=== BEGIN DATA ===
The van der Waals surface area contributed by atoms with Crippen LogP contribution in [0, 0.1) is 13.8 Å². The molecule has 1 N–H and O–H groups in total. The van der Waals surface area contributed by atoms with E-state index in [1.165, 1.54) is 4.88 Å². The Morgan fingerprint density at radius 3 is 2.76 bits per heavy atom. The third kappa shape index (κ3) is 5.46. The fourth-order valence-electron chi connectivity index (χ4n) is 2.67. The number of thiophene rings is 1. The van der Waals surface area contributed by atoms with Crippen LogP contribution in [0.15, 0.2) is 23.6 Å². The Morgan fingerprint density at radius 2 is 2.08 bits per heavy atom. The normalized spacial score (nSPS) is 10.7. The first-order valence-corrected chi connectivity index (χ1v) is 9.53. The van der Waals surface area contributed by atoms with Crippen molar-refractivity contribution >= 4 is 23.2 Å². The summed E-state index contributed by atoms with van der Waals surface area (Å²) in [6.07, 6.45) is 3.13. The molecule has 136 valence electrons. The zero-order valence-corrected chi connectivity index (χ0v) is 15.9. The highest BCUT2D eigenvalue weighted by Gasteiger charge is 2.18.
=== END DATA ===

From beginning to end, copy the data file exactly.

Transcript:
The van der Waals surface area contributed by atoms with Crippen LogP contribution in [0, 0.1) is 13.8 Å². The molecule has 1 N–H and O–H groups in total. The van der Waals surface area contributed by atoms with E-state index in [1.165, 1.54) is 4.88 Å². The Morgan fingerprint density at radius 3 is 2.76 bits per heavy atom. The third kappa shape index (κ3) is 5.46. The fourth-order valence-electron chi connectivity index (χ4n) is 2.67. The number of thiophene rings is 1. The van der Waals surface area contributed by atoms with Crippen LogP contribution in [0.15, 0.2) is 23.6 Å². The Morgan fingerprint density at radius 2 is 2.08 bits per heavy atom. The normalized spacial score (nSPS) is 10.7. The first-order valence-corrected chi connectivity index (χ1v) is 9.53. The van der Waals surface area contributed by atoms with Crippen molar-refractivity contribution >= 4 is 23.2 Å². The summed E-state index contributed by atoms with van der Waals surface area (Å²) in [6.07, 6.45) is 3.13. The molecule has 136 valence electrons. The zero-order valence-corrected chi connectivity index (χ0v) is 15.9. The highest BCUT2D eigenvalue weighted by Gasteiger charge is 2.18.